But history shows that the actual New Testament in modern Bibles was recognized much earlier and that it is an exact reflection of what the “autographs” contained. First, Scripture itself shows that the writings of the New Testament were considered inspired and equal to the Old Testament. For example, Paul writes, “For the Scripture says, ‘Do not muzzle the ox while it is treading out the grain,’ and ‘The laborer is worthy of his wages’” (1 Timothy 5:18, emphasis added). The latter quotation is from Luke 10:7, which shows Paul considered Luke’s Gospel to be “Scripture.” Another example includes a statement made by Peter: “Bear in mind that our Lord’s patience means salvation, just as our dear brother Paul also wrote you with the wisdom that God gave him. He writes the same way in all his letters, speaking in them of these matters. His letters contain some things that are hard to understand, which ignorant and unstable people distort, as they do the other Scriptures, to their own destruction” (2 Peter 3:15–16, emphasis added). It is clear that Peter regarded Paul’s letters as equally inspired as the Old Testament canon.
Second, quotations from the early church fathers allow the reconstruction of almost the entire New Testament as it is found today. For example, Clement (c. AD 95) quotes from eleven New Testament books, Ignatius (c. AD 107) quotes from nearly every New Testament book, and Polycarp (a disciple of John, c. AD 110) quotes from seventeen New Testament books. Using the early church fathers’ quotes, the entire New Testament can be pieced together, with the exception of 20–27 verses, most of them from 3 John. Such evidence witnesses to the fact that the New Testament was recognized far earlier than the Council of Carthage in AD 397 and that the New Testament we have today is the same as what was written 2,000 years ago.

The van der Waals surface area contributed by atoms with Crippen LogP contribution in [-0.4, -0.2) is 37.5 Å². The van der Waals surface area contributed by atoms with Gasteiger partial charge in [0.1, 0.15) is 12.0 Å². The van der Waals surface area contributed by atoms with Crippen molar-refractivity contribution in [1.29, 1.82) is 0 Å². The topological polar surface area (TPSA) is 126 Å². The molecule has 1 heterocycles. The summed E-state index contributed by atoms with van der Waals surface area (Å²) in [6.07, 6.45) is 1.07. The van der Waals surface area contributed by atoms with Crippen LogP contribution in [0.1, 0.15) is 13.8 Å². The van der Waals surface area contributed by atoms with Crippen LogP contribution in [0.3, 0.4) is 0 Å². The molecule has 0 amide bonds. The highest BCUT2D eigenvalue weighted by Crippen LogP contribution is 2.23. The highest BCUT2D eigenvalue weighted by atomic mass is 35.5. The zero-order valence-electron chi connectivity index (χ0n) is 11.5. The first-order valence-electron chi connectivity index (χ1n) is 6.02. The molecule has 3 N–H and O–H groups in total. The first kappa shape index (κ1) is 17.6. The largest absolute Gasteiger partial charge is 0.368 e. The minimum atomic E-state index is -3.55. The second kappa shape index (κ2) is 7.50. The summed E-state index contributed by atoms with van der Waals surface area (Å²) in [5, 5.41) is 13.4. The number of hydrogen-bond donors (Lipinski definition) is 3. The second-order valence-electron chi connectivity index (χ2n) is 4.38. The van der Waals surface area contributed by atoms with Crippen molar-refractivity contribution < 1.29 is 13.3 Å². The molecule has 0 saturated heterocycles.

Third, there is no literary rival in the ancient world to the number of manuscript copies and the early dating of the New Testament. There are 5,300 Greek, 10,000 Latin, and 9,000 miscellaneous copies of the New Testament extant today, and more continue to be unearthed via archaeology. The combination of early dating and the enormous number of New Testament copies causes historical experts such as Sir Frederic Kenyon (former director and principal librarian of the British Museum) to say, “The interval, then, between the dates of original composition and the earliest extant evidence becomes so small as to be in fact negligible, and the last foundation for any doubt that the Scriptures have come down to us substantially as they were written has now been removed. Both the authenticity and the general integrity of the books of the New Testament may be regarded as finally established.”
Original Bible – Conclusion
In summary, while no one today possesses the original autographs, we do have many extant copies, and the work of biblical historians via the science of textual criticism gives us great confidence that today’s Bible is an accurate reflection of the original writers’ work. As an analogy, if the original and preserved unit of measure known as a “yard” was lost in a fire in its holding place in Washington, D.C., there is little doubt that that measurement could be replaced with full assurance through all the exact copies of it that exist elsewhere. The same is true of God’s Word.